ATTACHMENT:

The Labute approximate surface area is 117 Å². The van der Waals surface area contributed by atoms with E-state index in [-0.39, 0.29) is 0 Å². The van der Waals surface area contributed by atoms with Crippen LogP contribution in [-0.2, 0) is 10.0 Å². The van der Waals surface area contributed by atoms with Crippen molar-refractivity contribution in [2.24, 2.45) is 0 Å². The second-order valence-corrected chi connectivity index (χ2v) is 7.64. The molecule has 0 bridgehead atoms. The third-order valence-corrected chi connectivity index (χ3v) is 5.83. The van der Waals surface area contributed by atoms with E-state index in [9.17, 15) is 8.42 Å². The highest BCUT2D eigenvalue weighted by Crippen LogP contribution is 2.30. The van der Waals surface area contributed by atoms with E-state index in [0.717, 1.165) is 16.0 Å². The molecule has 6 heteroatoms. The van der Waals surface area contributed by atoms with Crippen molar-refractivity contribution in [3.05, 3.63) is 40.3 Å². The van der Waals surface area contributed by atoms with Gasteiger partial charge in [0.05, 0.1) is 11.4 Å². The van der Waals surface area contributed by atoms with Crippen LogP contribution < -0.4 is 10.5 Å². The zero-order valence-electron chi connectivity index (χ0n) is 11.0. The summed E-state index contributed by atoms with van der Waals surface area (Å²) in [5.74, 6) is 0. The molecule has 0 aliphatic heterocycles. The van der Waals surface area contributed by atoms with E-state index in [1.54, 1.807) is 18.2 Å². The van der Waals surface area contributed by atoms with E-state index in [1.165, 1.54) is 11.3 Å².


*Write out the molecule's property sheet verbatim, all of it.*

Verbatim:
The Labute approximate surface area is 117 Å². The van der Waals surface area contributed by atoms with E-state index in [-0.39, 0.29) is 0 Å². The van der Waals surface area contributed by atoms with Crippen LogP contribution in [-0.2, 0) is 10.0 Å². The van der Waals surface area contributed by atoms with Crippen molar-refractivity contribution in [2.24, 2.45) is 0 Å². The second-order valence-corrected chi connectivity index (χ2v) is 7.64. The molecule has 0 bridgehead atoms. The third-order valence-corrected chi connectivity index (χ3v) is 5.83. The van der Waals surface area contributed by atoms with E-state index in [9.17, 15) is 8.42 Å². The highest BCUT2D eigenvalue weighted by Crippen LogP contribution is 2.30. The van der Waals surface area contributed by atoms with E-state index in [0.717, 1.165) is 16.0 Å². The molecule has 6 heteroatoms. The van der Waals surface area contributed by atoms with Crippen molar-refractivity contribution in [3.05, 3.63) is 40.3 Å². The van der Waals surface area contributed by atoms with Gasteiger partial charge in [0.05, 0.1) is 11.4 Å². The van der Waals surface area contributed by atoms with Crippen LogP contribution < -0.4 is 10.5 Å². The zero-order valence-electron chi connectivity index (χ0n) is 11.0. The summed E-state index contributed by atoms with van der Waals surface area (Å²) in [5.74, 6) is 0. The molecule has 0 aliphatic heterocycles. The van der Waals surface area contributed by atoms with E-state index in [1.54, 1.807) is 18.2 Å². The van der Waals surface area contributed by atoms with E-state index in [1.165, 1.54) is 11.3 Å².